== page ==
ICT sector has limited capacity to absorb more lay-offs, says Department of Finance

Sector was ‘bright spot’ over pandemic period but has moved towards underperformance, says department

The information and communication technology (ICT) sector has limited capacity to absorb further lay-offs in the wake of this year’s “right-sizing” of pandemic-fuelled employment expansion, a new Department of Finance report has found.

Summer Economic Insights, published by the department on Thursday, noted that ICT was the “bright spot over the pandemic period”, but that the sector has moved “from a position of outperformance to underperformance relative to the aggregate economy”.

As a non-contact intensive sector that benefited from digital consumption patterns during Covid-19, employment was generally positive in the ICT sector throughout the pandemic, with more than 40,000 additional people at work in the sector now.

This represents a 33 per cent increase, and a jobs growth rate more than triple that of the aggregate economy.


The department notes that despite accounting for only 6.5 per cent of overall employment, the sector contributes 10 per cent of employee compensation, and about a third of corporation tax receipts.

The paper highlights a recent “right-sizing” in employment levels in the ICT sector internationally, however.

Globally, about 375,000 lay-offs have been announced in the last two years. In the State, an estimated 3,000 workers have lost their jobs, and there was a 10,000 fall in employment in quarter three of 2022.

Analysing job postings data from Indeed, the department found that labour demand in the ICT sector has now normalised to pre-pandemic levels, “limiting the scope for the sector to absorb further job losses in the short term”.

It noted that ICT job postings have fallen almost 40 per cent from their peak in June 2022, “significantly out of step with strong labour demand at the aggregate level”.

Vacancy rates in the ICT sector have also fallen below the overall economy for the first time on record, down from their peak of 2.3 per cent last year to 1.2 per cent currently.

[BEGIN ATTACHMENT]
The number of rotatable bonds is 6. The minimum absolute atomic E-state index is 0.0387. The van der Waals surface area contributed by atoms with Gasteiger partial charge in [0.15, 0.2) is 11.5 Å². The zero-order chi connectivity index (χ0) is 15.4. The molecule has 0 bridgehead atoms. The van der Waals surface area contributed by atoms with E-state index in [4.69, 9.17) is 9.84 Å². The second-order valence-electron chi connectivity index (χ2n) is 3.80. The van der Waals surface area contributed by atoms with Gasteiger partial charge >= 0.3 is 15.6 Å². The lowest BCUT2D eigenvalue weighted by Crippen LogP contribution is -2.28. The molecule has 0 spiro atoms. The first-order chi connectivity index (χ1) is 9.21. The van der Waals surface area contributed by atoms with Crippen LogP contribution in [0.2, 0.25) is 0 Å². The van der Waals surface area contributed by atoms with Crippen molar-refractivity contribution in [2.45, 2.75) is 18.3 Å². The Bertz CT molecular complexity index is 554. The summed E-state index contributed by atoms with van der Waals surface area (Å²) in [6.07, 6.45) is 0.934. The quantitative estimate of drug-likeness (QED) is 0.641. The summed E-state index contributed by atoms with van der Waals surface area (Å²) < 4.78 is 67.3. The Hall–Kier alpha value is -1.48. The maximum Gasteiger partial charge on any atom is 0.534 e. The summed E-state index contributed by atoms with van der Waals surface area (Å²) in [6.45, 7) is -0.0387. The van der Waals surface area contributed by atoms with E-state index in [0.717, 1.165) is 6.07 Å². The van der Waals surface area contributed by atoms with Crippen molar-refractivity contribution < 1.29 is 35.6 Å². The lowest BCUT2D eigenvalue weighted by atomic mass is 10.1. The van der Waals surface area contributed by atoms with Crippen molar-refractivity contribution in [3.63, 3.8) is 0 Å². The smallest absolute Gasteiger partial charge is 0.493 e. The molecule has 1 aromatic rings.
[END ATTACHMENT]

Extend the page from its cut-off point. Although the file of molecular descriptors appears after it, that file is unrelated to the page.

The department also examined the Republic’s participation in global value chains, in particular the viability of increasing domestic capacity to produce semiconductors.

The paper noted that the Irish semiconductor industry has grown in recent years, with integrated circuits accounting for about 6 per cent of total goods exports in 2022.

China and the US accounted for more than 85 per cent of Ireland’s exports in this sector in 2022, while more than 95 per cent of semiconductor imports came from Israel, the United States and the euro area.

As policymakers around the world seek to mitigate similar concentrations, and reshore semiconductor supply chains by enhancing domestic manufacturing capacity, the department has warned that doing so in Ireland would have “significant impacts on the domestic economy”.

The paper said reshoring stages of production in Ireland could result in higher labour costs, put upward pressure on prices and impact demand and competitiveness.

It concluded that, particularly in small economies such as Ireland, economies of scale and resource constraints are obstacles for reshoring and that diversifying production “is generally deemed superior to reshoring when it comes to ensuring the robustness of supply chains”.

Ellen O'Regan

Ellen O’Regan

Ellen O’Regan is an Irish Times journalist.